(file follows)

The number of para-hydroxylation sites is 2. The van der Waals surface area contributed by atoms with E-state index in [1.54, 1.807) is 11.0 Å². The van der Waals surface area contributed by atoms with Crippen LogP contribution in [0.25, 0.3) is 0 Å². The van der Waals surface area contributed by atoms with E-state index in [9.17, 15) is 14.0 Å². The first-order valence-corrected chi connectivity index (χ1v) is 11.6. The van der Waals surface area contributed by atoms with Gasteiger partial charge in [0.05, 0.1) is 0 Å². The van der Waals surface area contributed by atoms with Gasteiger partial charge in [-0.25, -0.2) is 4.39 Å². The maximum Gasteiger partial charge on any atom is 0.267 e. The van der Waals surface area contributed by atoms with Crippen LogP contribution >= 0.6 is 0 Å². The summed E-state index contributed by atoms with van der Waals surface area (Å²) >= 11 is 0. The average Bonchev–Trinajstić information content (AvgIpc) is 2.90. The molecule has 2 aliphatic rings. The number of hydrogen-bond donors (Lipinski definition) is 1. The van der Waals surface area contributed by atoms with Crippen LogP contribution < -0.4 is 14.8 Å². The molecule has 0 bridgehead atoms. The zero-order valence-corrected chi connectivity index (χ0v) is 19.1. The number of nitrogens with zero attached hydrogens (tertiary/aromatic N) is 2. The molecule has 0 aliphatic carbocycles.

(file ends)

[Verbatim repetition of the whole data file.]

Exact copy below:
The number of para-hydroxylation sites is 2. The van der Waals surface area contributed by atoms with E-state index in [1.54, 1.807) is 11.0 Å². The van der Waals surface area contributed by atoms with Crippen LogP contribution in [0.25, 0.3) is 0 Å². The van der Waals surface area contributed by atoms with E-state index in [9.17, 15) is 14.0 Å². The first-order valence-corrected chi connectivity index (χ1v) is 11.6. The van der Waals surface area contributed by atoms with Gasteiger partial charge in [0.05, 0.1) is 0 Å². The van der Waals surface area contributed by atoms with Gasteiger partial charge in [-0.25, -0.2) is 4.39 Å². The maximum Gasteiger partial charge on any atom is 0.267 e. The van der Waals surface area contributed by atoms with Crippen LogP contribution >= 0.6 is 0 Å². The summed E-state index contributed by atoms with van der Waals surface area (Å²) >= 11 is 0. The average Bonchev–Trinajstić information content (AvgIpc) is 2.90. The molecule has 2 aliphatic rings. The number of hydrogen-bond donors (Lipinski definition) is 1. The van der Waals surface area contributed by atoms with Crippen LogP contribution < -0.4 is 14.8 Å². The molecule has 0 bridgehead atoms. The zero-order valence-corrected chi connectivity index (χ0v) is 19.1. The number of nitrogens with zero attached hydrogens (tertiary/aromatic N) is 2. The molecule has 0 aliphatic carbocycles.